Suffering. You will note that in every offering of the Jew this idea is amazingly stressed and carried out. If grain is offered it must not be as it grows, but ground, flailed, broken—a broken body. And when the grapes are offered from the vineyard, they must not be as they grow upon the vine, but crushed in the wine press until they are red as blood.
And then we shall not forget these two notes:
Propitiation for sin.
 To these we shall now see a third added:
The Sacrifice of Thanksgiving, based upon the assurance of the peace of God.
Self-oblation, sacrificial blood shedding, thanksgiving—these three notes interpret the Temple worship.
Come with me now into the Temple, into the great court, wide open to the sky. It has stone pavements and lofty walls and cloisters with magnificent pillars. This is the Court of the Gentiles comparable to the nave of a Christian church. Up at the end of the court the great altar stands with its smoking sacrifice. Up the steps beyond it the curtain hangs before the Holy Place where only the priests enter; and away up yonder, behind those gorgeous curtains of blue and purple and scarlet and white, is the Holy of Holies, with the ark; and over the ark the mercy seat; and above it, the cherubim. It is early morning. A watchman, aloft upon a pinnacle of the Temple, waits for the rising of the sun over the hills of Moab. Presently it appears. The watchman gives a signal and a company of priests blow with loud blasts upon silver trumpets. The entrance gates are thrown open. The death stroke is given to a lamb and the blood is sprinkled upon [20/21] the corners of the great altar in the Holy Place. The lamb is then placed near the altar to await a most solemn moment. Meanwhile people are hurrying from every corner of Jerusalem to take their part in the worship of the day. They fill the court with their many-colored garments. They face west. The master of ceremonies gives the signal, whereupon a procession of four priests enters from a door on the left and advances to the great altar. Following them comes the celebrant for the day. One of the four priests carries the censer filled with incense; another carries a golden bowl. All pause at the altar and fill the bowl with glowing coals. Then they turn and with solemn tread ascend the steps to the Holy Place. They pause before the entrance, and a great gong sounds which can be heard throughout the city and far beyond the city walls. They enter the veil and are lost to sight. Let us follow them. At the opposite side is the golden altar of incense close to the veil which hangs before the Holy of Holies. On its left is the seven-branched candlestick, ablaze with sacred fire; on the right is the shewbread with twelve loaves, the loaves of the Presence. One of the priests strews the burning coals upon the altar, another hands the celebrant the incense. Then the assistant [21/22] priests withdraw and take their stand without. The celebrant within scatters incense upon the coals and the smoke gradually fills the Holy Place. So lingered Zacharias, father of John the Baptist, while the people breathlessly waited below. Engaged in their prayers, they finally see the priest emerge; he stands looking out over them. As he stands there in silence—the priests below in their ranks, the people silent with awe—the body of the lamb is lifted and laid upon the altar where the remnants of former sacrifices are still burning. Then the sacrifice is offered, and the celebrant lifts up his hands and with a loud voice gives the blessing:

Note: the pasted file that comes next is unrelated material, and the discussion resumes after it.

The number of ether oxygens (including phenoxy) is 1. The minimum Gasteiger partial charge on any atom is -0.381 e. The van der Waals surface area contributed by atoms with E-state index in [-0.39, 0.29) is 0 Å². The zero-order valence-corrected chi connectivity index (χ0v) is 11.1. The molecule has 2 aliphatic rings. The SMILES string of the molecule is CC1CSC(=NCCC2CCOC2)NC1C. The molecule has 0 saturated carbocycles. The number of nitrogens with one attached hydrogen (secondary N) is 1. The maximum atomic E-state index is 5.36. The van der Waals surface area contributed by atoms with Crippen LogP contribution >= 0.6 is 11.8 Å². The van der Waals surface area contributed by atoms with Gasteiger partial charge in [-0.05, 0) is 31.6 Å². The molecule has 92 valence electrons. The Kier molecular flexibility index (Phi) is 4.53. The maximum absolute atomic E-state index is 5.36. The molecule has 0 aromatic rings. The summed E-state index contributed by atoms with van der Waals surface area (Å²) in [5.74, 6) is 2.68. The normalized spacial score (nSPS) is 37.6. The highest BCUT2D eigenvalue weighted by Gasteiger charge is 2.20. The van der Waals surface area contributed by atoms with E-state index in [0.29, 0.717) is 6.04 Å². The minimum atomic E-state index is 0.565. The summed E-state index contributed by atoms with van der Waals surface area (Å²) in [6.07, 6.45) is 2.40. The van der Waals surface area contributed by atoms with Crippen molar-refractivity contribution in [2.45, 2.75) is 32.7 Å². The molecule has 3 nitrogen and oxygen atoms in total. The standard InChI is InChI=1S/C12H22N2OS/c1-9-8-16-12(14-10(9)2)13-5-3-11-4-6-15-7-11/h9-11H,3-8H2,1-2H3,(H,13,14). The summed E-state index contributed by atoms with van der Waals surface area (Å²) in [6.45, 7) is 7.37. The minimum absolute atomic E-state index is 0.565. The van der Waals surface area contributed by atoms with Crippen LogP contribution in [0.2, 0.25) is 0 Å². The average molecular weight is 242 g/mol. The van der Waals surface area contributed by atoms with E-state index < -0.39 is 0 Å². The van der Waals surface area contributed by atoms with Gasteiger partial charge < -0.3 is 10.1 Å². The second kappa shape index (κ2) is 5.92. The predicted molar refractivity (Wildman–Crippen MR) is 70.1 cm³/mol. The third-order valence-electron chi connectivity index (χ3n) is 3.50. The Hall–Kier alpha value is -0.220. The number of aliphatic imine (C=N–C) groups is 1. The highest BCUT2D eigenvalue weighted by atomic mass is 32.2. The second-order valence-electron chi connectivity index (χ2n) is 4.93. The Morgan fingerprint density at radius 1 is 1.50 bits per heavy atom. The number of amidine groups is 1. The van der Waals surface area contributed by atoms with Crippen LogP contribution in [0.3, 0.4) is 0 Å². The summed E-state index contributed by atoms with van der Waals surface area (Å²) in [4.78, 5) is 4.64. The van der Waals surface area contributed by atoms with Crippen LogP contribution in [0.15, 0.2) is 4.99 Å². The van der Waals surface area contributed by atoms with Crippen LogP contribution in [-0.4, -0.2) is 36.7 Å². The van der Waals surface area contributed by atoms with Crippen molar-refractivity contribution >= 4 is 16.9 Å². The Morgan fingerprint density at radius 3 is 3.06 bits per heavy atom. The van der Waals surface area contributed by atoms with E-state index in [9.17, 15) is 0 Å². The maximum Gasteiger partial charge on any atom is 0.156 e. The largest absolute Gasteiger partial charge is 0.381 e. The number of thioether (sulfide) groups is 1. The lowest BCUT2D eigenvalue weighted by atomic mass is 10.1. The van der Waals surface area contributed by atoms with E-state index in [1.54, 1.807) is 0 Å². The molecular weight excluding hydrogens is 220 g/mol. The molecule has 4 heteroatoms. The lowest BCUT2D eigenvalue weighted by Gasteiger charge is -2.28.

"The Lord bless you and keep you; the Lord make His face to shine upon you and be gracious unto you; the Lord lift up His countenance upon you and give you peace!"
Having blessed the people, he descends the steps and comes to the high altar. There twelve unleavened cakes are handed to him, which he throws into the flames, and a chalice of wine, which he pours out. Three long blasts of trumpets are sounded and as they cease the Levites, the singers with accompanying stringed instruments, begin to chant the psalms of the day.
Such was the daily sacrifice, in which our Lord Himself participated. For beauty, simplicity, [22/23] and deep ceremonial significance it has never been surpassed. That lamb was Israel—a whole people, a united sacrifice offered up to God. And that sacrifice, mark you, never ceased.